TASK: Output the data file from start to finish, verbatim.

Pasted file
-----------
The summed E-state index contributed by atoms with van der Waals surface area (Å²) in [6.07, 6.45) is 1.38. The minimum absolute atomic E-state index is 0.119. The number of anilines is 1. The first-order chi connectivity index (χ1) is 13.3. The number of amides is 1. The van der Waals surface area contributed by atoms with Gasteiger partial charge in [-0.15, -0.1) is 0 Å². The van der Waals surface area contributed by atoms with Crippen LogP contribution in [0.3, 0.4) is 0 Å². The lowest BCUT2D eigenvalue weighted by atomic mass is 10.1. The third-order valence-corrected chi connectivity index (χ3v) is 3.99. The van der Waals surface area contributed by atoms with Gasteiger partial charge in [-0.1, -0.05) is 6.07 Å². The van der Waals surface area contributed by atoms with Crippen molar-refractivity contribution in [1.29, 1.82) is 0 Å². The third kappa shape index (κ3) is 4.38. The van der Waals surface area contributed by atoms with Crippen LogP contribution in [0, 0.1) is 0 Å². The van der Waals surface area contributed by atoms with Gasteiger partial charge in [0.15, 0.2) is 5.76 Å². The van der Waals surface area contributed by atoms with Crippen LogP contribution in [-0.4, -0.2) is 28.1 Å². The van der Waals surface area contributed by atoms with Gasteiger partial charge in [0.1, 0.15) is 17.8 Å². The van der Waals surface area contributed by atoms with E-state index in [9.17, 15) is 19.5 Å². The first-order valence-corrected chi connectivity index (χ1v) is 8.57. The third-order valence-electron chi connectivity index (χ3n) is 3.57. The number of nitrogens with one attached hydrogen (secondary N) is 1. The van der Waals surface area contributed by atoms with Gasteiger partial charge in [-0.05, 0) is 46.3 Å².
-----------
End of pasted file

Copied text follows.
The summed E-state index contributed by atoms with van der Waals surface area (Å²) in [6.07, 6.45) is 1.38. The minimum absolute atomic E-state index is 0.119. The number of anilines is 1. The first-order chi connectivity index (χ1) is 13.3. The number of amides is 1. The van der Waals surface area contributed by atoms with Gasteiger partial charge in [-0.15, -0.1) is 0 Å². The van der Waals surface area contributed by atoms with Crippen LogP contribution in [0.3, 0.4) is 0 Å². The lowest BCUT2D eigenvalue weighted by atomic mass is 10.1. The third-order valence-corrected chi connectivity index (χ3v) is 3.99. The van der Waals surface area contributed by atoms with Gasteiger partial charge in [-0.1, -0.05) is 6.07 Å². The van der Waals surface area contributed by atoms with Crippen molar-refractivity contribution in [1.29, 1.82) is 0 Å². The third kappa shape index (κ3) is 4.38. The van der Waals surface area contributed by atoms with Crippen LogP contribution in [0, 0.1) is 0 Å². The van der Waals surface area contributed by atoms with Gasteiger partial charge in [0.15, 0.2) is 5.76 Å². The van der Waals surface area contributed by atoms with Crippen LogP contribution in [-0.4, -0.2) is 28.1 Å². The van der Waals surface area contributed by atoms with Gasteiger partial charge in [0.1, 0.15) is 17.8 Å². The van der Waals surface area contributed by atoms with E-state index in [9.17, 15) is 19.5 Å². The first-order valence-corrected chi connectivity index (χ1v) is 8.57. The third-order valence-electron chi connectivity index (χ3n) is 3.57. The number of nitrogens with one attached hydrogen (secondary N) is 1. The van der Waals surface area contributed by atoms with Gasteiger partial charge in [-0.05, 0) is 46.3 Å².